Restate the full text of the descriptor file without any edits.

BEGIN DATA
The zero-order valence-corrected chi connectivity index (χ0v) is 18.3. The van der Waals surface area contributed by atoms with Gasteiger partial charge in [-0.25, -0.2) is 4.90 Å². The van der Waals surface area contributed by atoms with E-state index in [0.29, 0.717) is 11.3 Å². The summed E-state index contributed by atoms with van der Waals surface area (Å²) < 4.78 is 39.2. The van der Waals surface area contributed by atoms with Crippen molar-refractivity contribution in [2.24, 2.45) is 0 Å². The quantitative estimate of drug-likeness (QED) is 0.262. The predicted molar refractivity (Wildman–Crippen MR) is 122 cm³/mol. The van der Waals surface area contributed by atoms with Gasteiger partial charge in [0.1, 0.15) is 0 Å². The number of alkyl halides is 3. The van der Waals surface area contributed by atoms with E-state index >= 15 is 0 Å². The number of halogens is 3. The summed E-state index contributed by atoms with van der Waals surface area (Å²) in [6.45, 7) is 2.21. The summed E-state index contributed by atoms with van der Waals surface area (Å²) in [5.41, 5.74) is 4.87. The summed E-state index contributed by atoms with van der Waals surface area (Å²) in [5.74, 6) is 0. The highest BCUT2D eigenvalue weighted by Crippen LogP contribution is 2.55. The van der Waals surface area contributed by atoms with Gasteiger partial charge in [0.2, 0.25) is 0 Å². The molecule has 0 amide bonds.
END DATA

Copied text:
The zero-order valence-corrected chi connectivity index (χ0v) is 18.3. The van der Waals surface area contributed by atoms with Gasteiger partial charge in [-0.25, -0.2) is 4.90 Å². The van der Waals surface area contributed by atoms with E-state index in [0.29, 0.717) is 11.3 Å². The summed E-state index contributed by atoms with van der Waals surface area (Å²) < 4.78 is 39.2. The van der Waals surface area contributed by atoms with Crippen molar-refractivity contribution in [2.24, 2.45) is 0 Å². The quantitative estimate of drug-likeness (QED) is 0.262. The predicted molar refractivity (Wildman–Crippen MR) is 122 cm³/mol. The van der Waals surface area contributed by atoms with Gasteiger partial charge in [0.1, 0.15) is 0 Å². The number of alkyl halides is 3. The van der Waals surface area contributed by atoms with E-state index >= 15 is 0 Å². The number of halogens is 3. The summed E-state index contributed by atoms with van der Waals surface area (Å²) in [6.45, 7) is 2.21. The summed E-state index contributed by atoms with van der Waals surface area (Å²) in [5.41, 5.74) is 4.87. The summed E-state index contributed by atoms with van der Waals surface area (Å²) in [5.74, 6) is 0. The highest BCUT2D eigenvalue weighted by Crippen LogP contribution is 2.55. The van der Waals surface area contributed by atoms with Gasteiger partial charge in [0.2, 0.25) is 0 Å². The molecule has 0 amide bonds.